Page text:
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Speech: Stuttering

Many parents become concerned when they think their child has a stuttering or stammering problem. But learning to speak takes a long time, and it's common for children to make mistakes as they learn.

Repeating whole words in a sentence is common among girls between two and three years old, and in boys between three and four years old. This is something your child can't control, and it will usually stop on its own.

No one knows for sure why this kind of stuttering happens, but it's believed that the child is thinking faster than he can talk. You may notice it happens more when your child is tired or excited, or perhaps when there's a lot happening at one time, creating confusion. Sometimes a change in routine may cause stuttering, or may make it worse.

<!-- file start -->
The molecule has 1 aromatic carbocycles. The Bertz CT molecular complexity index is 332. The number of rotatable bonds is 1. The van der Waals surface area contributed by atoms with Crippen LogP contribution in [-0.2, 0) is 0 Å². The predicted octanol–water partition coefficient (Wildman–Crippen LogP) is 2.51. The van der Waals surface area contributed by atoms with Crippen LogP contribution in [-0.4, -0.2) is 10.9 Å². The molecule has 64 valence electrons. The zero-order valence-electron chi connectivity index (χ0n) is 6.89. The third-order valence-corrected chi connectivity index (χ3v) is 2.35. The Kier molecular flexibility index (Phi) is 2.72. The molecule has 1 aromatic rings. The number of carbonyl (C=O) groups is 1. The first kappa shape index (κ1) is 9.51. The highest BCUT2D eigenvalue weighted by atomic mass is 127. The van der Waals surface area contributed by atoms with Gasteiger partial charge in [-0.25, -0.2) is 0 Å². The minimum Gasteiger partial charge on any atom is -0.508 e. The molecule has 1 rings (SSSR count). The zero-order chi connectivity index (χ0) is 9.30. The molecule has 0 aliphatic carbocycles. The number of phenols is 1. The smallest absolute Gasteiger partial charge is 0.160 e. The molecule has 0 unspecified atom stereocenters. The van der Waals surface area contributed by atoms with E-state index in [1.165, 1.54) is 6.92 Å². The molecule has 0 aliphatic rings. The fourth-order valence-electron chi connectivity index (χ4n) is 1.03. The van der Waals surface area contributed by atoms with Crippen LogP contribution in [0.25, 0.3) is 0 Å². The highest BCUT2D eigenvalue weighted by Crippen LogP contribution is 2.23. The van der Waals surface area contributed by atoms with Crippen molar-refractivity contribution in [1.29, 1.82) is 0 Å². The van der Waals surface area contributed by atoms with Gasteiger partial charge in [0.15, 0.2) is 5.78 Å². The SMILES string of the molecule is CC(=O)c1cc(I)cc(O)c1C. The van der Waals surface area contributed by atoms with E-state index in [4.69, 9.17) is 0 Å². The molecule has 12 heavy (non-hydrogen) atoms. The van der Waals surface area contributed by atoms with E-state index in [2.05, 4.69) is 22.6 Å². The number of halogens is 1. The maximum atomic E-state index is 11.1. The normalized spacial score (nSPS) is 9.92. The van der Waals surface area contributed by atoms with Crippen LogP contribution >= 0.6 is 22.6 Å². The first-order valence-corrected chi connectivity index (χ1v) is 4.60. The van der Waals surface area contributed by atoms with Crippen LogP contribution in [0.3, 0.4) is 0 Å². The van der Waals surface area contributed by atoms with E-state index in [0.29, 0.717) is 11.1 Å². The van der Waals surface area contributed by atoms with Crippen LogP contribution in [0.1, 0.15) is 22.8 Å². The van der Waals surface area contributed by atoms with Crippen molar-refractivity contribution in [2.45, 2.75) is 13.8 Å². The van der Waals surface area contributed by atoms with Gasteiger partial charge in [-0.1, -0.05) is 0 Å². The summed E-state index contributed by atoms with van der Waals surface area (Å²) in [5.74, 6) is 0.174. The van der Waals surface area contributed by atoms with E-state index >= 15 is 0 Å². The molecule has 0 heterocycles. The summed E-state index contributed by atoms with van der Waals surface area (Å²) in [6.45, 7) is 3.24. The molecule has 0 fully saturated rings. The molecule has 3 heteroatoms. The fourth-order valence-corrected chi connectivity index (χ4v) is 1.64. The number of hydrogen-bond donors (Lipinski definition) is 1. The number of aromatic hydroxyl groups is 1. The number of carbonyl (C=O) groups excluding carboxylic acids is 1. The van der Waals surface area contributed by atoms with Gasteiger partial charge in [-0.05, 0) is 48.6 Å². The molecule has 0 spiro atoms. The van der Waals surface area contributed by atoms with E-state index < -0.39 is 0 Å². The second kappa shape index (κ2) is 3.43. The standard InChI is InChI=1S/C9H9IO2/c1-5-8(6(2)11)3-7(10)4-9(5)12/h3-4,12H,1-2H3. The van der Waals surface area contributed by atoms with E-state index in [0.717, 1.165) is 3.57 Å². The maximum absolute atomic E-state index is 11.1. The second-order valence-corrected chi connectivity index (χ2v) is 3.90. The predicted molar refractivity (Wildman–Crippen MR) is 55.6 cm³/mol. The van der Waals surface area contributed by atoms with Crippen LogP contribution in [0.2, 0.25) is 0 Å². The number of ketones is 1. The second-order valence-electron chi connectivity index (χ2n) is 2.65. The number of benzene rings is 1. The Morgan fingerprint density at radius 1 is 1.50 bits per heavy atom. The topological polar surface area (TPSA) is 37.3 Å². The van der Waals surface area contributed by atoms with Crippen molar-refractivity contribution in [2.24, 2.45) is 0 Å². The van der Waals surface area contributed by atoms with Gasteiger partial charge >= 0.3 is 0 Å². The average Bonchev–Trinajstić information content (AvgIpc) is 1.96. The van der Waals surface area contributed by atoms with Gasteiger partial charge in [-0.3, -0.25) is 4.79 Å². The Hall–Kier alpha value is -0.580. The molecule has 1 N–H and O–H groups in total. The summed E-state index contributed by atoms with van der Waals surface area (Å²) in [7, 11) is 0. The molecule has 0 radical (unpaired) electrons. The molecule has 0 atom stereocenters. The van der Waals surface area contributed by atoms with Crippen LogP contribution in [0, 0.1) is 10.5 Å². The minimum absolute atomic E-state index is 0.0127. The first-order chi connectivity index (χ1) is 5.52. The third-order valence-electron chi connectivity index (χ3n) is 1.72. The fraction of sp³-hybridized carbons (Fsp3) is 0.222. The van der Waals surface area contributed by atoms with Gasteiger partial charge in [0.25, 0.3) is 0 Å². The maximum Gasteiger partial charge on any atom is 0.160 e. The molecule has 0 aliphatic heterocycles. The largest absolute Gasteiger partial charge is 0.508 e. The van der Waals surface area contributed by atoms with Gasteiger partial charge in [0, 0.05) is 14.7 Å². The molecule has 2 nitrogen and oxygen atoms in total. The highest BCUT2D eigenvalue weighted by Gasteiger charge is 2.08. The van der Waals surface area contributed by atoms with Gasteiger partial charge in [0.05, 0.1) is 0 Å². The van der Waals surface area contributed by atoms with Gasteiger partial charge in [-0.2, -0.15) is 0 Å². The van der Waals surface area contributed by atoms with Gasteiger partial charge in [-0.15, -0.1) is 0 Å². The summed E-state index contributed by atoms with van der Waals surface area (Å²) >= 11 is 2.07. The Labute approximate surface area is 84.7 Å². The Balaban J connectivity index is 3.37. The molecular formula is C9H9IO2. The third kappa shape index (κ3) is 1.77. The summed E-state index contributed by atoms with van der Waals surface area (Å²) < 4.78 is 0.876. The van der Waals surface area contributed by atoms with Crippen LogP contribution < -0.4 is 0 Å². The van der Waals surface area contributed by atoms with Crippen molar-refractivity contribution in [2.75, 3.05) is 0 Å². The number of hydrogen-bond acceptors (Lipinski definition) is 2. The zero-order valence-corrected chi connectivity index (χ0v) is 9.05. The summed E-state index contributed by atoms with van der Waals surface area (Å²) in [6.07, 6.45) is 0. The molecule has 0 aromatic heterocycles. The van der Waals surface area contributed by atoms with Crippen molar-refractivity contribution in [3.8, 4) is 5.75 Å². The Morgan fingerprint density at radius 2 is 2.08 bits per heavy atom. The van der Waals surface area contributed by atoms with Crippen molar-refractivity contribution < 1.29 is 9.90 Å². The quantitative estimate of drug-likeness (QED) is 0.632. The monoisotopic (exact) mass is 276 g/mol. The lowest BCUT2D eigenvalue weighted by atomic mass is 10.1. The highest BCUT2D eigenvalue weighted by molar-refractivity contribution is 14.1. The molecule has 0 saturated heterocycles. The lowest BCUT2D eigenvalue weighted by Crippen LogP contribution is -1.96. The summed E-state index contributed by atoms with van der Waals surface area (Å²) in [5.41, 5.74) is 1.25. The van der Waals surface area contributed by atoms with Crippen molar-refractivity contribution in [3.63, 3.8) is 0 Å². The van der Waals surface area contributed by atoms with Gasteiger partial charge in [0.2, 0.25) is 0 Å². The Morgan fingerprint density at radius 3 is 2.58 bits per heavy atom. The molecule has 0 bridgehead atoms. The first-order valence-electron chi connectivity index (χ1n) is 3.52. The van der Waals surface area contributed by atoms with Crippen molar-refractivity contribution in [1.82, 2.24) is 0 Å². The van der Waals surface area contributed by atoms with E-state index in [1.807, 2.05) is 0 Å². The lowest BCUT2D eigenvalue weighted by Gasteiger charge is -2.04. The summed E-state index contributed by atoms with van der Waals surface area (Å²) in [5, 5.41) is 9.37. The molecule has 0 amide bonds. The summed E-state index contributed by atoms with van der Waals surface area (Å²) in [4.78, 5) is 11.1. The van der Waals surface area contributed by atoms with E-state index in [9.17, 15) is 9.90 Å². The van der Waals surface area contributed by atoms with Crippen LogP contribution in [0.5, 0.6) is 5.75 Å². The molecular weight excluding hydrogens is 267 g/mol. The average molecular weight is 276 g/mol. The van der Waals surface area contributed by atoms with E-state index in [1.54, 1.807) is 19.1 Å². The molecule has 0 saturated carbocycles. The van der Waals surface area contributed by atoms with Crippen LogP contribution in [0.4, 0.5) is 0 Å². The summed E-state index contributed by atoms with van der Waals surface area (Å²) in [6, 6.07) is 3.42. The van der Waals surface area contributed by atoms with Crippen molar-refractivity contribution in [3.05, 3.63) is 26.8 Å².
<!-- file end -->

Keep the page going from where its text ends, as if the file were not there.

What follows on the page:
It's quite likely that your child isn't even aware she is repeating words, and it's best not to draw attention to the problem. Discourage other people from pointing it out, and never yell at or punish your child for stuttering. Experts say you shouldn't even tell children to slow down and think about what they're saying. In other words, the less attention you pay to it, the less of a problem it's likely to be.

There are other things you can do to help. When talking to your child, speak slowly and listen carefully. Keep stressful communication situations to a minimum - like trying to speak with your child in the middle of a noisy group.

Most importantly, remember that having stuttering difficulties when learning to speak usually does not mean a child is less intelligent than other children. Intelligence is made up of many factors, many of which are not related to speaking.

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